“We position our vehicles to protect personnel, and this is why,” Yurecko said. “It barely moved the truck. You’ve got a truck that weighs 36,000 pounds and a car weighing 7,000 pounds, so it doesn’t move much … what happened, unfortunately, shows the importance of fire departments responding even to non-injury crashes.”
Yurecko said Waynesville fire vehicles have been struck three times in the last three years, including a wintertime crash at a different location on Interstate 44 that also prevented injury or death to emergency responders.
“If that truck had not been there, the crash would have been right on top of the people doing extrication.” Yurecko said. “It’s a big deal that the car hit, but I’m tickled to death that the truck was there and did what it was supposed to do: protecting people.”
Stallcup said the incident is a good example of how difficult driving conditions can quickly become dangerous or even deadly with a moment’s lack of attention.
I basically felt that fire truck saved my life and that of the passerby who stopped to help,” Stallcup said.
“It was apparent to me that (the driver) basically was inattentive. It’s a huge fire truck with lights, and he may have been travelling too fast, too,” Stallcup said. “It is very important, especially in inclement weather, for the safety of first responders and paramedics, to obey the signs, emergency lights, and slow down and take it seriously. It wasn’t just absolutely pouring and you could see for quite some distance.”
Foalden’s speed couldn’t be precisely calculated due to lack of evidence, Stallcup said, although the fire truck driver said he was watching his rear-view mirror and heard no sound of brakes or visual indicators that Foalden was trying to slow down.
“Typically when it is wet you are not going to see skid marks; they go away very fast if they are there,” Stallcup said. “He could have tried to stop but there is no evidence of it.”
Foalden’s decision to drive a car belonging to someone else when he had a suspended driver’s license isn’t unusual, Stallcup said, noting that vehicle owners need to make sure they don’t enable people to drive who shouldn’t be driving.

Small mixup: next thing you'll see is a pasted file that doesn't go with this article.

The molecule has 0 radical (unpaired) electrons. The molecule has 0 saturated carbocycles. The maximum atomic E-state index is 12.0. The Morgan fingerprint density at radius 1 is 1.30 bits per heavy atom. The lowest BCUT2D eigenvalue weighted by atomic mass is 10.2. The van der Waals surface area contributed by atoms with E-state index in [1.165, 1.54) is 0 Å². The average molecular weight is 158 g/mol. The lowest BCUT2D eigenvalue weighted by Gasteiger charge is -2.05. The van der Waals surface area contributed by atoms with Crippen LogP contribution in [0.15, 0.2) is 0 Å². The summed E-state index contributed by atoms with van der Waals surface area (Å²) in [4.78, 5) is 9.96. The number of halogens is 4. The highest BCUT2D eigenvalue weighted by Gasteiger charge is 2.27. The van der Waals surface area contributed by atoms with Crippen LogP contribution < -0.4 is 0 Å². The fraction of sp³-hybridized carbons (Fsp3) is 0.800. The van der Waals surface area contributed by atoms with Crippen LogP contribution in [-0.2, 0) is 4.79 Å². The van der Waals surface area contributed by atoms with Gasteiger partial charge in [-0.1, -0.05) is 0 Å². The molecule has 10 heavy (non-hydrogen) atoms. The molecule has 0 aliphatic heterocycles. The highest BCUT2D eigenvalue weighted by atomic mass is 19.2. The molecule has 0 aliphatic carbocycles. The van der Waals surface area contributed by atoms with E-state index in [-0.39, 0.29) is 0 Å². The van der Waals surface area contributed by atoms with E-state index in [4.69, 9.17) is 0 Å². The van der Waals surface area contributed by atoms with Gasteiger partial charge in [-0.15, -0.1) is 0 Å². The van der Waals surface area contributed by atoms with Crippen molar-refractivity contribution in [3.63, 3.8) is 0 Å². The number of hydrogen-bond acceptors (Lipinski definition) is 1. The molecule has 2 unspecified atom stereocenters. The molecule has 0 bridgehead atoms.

“If somebody is suspended or revoked, there is a reason,” Stallcup said. “Either they have so many points on their license that the state suspends or revokes them, or they were driving while intoxicated or they did not pay child support. It’s a lack of responsibility, and for the most part, these are not very upstanding people if they are not taking care of their tickets or not paying their bills.”
“Having people prevent their friends or family members who are suspended from driving is very important for all the other people on the roadway,” Stallcup said.
The double wreck on Interstate 44 Thursday morning wasn’t the last for the day.
At 11:46 a.m., MoDOT personnel reported that a nearby crash at mile marker 156 of the westbound lanes had shut down the left lane of traffic; that wreck kept the left lane closed until 1:08 p.m. Just a few miles across the county lane in Phelps County, a crash on eastbound I-44 blocked the left lane of traffic from 10:18 a.m. until 10:57 a.m.
Both wrecks blocked traffic but caused no injuries, according to Missouri State Highway Patrol reports.
In other incidents:
• State troopers in Pulaski County reported that they arrested Kyle M. Brandt, 24, of Temple, Texas, at 12:41 a.m. Thursday on charges of driving while intoxicated, first offense, and careless and imprudent driving resulting in an accident. Troopers transported him to the Pulaski County Jail where he was subsequently released.